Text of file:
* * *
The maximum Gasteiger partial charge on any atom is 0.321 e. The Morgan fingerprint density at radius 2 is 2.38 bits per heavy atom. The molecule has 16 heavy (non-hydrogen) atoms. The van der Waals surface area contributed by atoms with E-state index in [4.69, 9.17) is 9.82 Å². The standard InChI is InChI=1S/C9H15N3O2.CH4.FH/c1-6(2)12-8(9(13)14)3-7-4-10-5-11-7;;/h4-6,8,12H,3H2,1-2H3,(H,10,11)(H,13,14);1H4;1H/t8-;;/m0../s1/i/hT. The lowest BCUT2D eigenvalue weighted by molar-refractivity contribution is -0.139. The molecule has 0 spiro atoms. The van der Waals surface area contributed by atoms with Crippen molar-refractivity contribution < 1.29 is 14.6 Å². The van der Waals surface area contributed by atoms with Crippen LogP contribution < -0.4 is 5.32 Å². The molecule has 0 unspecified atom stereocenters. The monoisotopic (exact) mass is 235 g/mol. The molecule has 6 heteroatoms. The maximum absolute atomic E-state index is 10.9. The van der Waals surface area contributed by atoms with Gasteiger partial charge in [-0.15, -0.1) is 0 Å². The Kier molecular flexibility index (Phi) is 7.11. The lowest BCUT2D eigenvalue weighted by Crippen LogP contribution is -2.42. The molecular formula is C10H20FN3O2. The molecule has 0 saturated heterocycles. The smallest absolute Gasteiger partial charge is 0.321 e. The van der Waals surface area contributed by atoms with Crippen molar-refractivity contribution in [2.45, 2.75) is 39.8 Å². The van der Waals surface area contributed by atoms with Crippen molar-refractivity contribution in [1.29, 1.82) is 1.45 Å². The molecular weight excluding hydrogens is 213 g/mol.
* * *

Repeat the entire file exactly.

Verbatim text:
The maximum Gasteiger partial charge on any atom is 0.321 e. The Morgan fingerprint density at radius 2 is 2.38 bits per heavy atom. The molecule has 16 heavy (non-hydrogen) atoms. The van der Waals surface area contributed by atoms with E-state index in [4.69, 9.17) is 9.82 Å². The standard InChI is InChI=1S/C9H15N3O2.CH4.FH/c1-6(2)12-8(9(13)14)3-7-4-10-5-11-7;;/h4-6,8,12H,3H2,1-2H3,(H,10,11)(H,13,14);1H4;1H/t8-;;/m0../s1/i/hT. The lowest BCUT2D eigenvalue weighted by molar-refractivity contribution is -0.139. The molecule has 0 spiro atoms. The van der Waals surface area contributed by atoms with Crippen molar-refractivity contribution < 1.29 is 14.6 Å². The van der Waals surface area contributed by atoms with Crippen LogP contribution < -0.4 is 5.32 Å². The molecule has 0 unspecified atom stereocenters. The monoisotopic (exact) mass is 235 g/mol. The molecule has 6 heteroatoms. The maximum absolute atomic E-state index is 10.9. The van der Waals surface area contributed by atoms with Gasteiger partial charge in [-0.15, -0.1) is 0 Å². The Kier molecular flexibility index (Phi) is 7.11. The lowest BCUT2D eigenvalue weighted by Crippen LogP contribution is -2.42. The molecular formula is C10H20FN3O2. The molecule has 0 saturated heterocycles. The smallest absolute Gasteiger partial charge is 0.321 e. The van der Waals surface area contributed by atoms with Crippen molar-refractivity contribution in [2.45, 2.75) is 39.8 Å². The van der Waals surface area contributed by atoms with Crippen molar-refractivity contribution in [1.29, 1.82) is 1.45 Å². The molecular weight excluding hydrogens is 213 g/mol.